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brain death

English term

brain death, cerebral death

definition

The term brain death refers to the no longer existing and irreversible activity of vital brain areas ( cerebrum, cerebellum, brainstem ) in a cardiovascular function which is still maintained by artificial respiration (Scientific Advisory Council of the German Medical Association, 1997). Brain death means the death of man in a scientific and medical sense.

lobes

Frontal lobe = red (frontal lobe, frontal lobe)
Parietal lobe = blue (parietal lobe, parietal lobe)
Occipital lobes = green (occipital lobe, occipital lobe)
Temporal lobe = yellow (temporal lobe, temporal lobe).

diagnostics

To determine the irreversibility of the brain activity, certain medical examinations as well as apparatus procedures and certain observation times are required. The scientific advisory board of the German Medical Association (1997) issues the following guidelines for the diagnosis of brain death:

  1. requirements
    To determine the brain death, either a primary (severe head injury, etc.) or a secondary brain damage (due to lack of oxygen, etc.) must be present. In addition, intoxication and pathological processes must be excluded.
  2. Symptoms of brain function loss are loss of consciousness (coma), tightness of the pupil (pupils no longer respond to light stimuli), lack of reflexes and lack of spontaneous breathing.
  3. Irreversibility of the failure symptoms
  4. The observation duration of the failure symptoms must be between 12 hours and three days. Additional equipment tests are necessary to diagnose brain death. One such technique is electroencephalography (EEG), which measures the activity of the brain. In the electroencephalogram there is no baseline activity (zero-line finding) or reaction to visual, auditory or tactile stimuli (evoked potentials, EP) and no blood circulation in the large vessels (arteries and veins) can be detected by Doppler sonography. Thus, these findings in the context of the other investigations confirm that the brain death has occurred.

    Detection of brain death

    The brain death must be determined by two physicians, one of whom must have several years of experience in intensive care with patients with severe brain damage.
    Independently of each other, brain death is recorded by the two doctors using a standardized protocol.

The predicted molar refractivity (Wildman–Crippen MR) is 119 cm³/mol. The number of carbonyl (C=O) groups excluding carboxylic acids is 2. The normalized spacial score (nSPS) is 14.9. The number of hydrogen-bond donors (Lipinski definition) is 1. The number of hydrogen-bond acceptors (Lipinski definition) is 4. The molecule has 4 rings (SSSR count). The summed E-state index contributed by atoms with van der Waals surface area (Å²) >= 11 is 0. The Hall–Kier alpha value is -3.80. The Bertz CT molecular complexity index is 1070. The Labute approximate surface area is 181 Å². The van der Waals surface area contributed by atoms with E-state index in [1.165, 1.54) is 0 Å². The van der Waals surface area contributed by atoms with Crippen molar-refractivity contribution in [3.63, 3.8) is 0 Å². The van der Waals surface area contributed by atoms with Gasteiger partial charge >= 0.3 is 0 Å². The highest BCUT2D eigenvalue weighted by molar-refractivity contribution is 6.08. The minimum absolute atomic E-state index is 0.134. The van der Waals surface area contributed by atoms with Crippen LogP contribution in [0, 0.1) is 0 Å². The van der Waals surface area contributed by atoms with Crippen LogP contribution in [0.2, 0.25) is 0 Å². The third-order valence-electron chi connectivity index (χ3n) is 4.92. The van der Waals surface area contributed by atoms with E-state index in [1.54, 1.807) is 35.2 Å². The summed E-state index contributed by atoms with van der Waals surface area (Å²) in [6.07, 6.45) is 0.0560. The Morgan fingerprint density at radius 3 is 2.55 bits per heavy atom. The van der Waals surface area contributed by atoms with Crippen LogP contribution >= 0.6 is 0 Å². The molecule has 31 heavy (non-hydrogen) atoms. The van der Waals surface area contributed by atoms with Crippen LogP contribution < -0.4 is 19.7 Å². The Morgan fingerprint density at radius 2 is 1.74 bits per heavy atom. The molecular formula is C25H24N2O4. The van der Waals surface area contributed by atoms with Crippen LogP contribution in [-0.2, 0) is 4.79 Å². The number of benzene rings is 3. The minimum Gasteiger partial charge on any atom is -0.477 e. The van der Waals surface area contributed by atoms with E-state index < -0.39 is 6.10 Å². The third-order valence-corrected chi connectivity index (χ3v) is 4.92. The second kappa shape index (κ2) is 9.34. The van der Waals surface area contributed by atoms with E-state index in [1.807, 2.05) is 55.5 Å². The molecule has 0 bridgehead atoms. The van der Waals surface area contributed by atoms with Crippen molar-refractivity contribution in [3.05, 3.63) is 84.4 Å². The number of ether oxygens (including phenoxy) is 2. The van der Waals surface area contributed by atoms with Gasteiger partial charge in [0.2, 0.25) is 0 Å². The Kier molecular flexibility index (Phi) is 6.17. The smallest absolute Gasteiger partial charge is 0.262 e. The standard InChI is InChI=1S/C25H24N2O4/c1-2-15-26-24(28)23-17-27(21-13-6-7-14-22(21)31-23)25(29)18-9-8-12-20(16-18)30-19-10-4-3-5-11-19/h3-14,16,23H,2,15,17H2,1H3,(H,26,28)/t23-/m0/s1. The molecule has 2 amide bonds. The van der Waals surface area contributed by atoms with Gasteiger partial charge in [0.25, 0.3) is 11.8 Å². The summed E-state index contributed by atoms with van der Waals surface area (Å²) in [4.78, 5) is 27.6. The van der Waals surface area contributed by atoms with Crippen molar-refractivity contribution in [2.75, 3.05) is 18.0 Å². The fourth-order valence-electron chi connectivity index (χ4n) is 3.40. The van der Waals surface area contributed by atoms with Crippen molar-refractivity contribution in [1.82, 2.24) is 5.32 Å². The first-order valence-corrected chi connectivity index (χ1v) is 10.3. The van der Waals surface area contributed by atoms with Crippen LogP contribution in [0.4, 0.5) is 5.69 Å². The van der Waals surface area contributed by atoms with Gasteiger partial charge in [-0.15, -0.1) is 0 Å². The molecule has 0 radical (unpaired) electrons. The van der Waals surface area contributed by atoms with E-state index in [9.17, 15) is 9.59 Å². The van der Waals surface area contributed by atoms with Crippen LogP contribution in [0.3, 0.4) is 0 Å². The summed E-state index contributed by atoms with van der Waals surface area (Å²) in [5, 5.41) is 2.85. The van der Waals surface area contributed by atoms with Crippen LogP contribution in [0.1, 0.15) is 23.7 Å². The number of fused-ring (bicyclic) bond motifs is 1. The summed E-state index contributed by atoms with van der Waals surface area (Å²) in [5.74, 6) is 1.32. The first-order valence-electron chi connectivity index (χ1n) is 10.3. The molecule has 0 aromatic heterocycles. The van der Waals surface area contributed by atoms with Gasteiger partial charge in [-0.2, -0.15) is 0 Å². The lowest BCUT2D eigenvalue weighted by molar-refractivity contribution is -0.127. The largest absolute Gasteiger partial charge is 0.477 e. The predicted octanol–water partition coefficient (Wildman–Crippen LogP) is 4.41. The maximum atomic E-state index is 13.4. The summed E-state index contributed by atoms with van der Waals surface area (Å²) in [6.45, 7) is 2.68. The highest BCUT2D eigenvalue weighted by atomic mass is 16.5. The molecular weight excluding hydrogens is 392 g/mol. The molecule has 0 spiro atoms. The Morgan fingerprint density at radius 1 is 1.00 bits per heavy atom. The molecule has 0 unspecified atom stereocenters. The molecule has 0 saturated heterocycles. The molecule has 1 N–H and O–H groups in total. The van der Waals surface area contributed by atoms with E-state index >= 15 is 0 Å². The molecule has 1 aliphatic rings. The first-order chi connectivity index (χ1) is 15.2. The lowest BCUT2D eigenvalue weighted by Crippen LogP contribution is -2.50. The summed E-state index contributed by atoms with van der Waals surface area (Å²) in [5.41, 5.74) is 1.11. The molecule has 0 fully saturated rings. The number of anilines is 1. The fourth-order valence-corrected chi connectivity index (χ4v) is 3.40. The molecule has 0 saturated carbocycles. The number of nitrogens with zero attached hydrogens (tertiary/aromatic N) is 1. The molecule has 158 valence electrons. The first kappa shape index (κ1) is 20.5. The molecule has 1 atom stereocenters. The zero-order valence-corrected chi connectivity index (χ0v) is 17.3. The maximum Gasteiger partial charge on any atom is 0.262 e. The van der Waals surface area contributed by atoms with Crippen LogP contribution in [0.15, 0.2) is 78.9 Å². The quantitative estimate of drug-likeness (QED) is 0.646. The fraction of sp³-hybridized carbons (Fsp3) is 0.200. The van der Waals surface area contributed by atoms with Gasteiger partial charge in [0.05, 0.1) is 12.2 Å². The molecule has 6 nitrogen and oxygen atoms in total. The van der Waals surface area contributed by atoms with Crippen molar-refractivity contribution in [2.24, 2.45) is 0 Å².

Contrary to the assumption that the time of death is the time of death, it actually means the time of the completion of the diagnosis and documentation of brain death.

    None of the two doctors diagnosing brain death may subsequently participate in an organ transplant.

    organ transplantation

    Only after detection of the brain death (guidelines of the German Medical Association 1997, see above) may in the context of §3 of the Transplantation Act, the removal of tissue or organs are made, unless the deceased person or relatives have objected to the organ / tissue removal.

    Criticizing the brain death definition

    Especially after the Erlanger case of Marion P. criticism was made on the brain death definition. Marion P. was admitted to Erlangen University Hospital on 5 October 1992 with severe craniocerebral injuries. Three days later, the patient was diagnosed with brain death. Since the patient was pregnant, the further intensive care treatment was decided until childbirth. After five weeks, however, there was a fever episode of the brain-dead patient and then a miscarriage. Due to this case, there is a particular criticism of the definition of brain death, since an already dead female patient can neither develop a fever nor have a miscarriage. This means that despite the lack of brain activity, various other systems (spinal cord, organs) can still be active.

    Several other scientists also have critical opinions on brain death definition.

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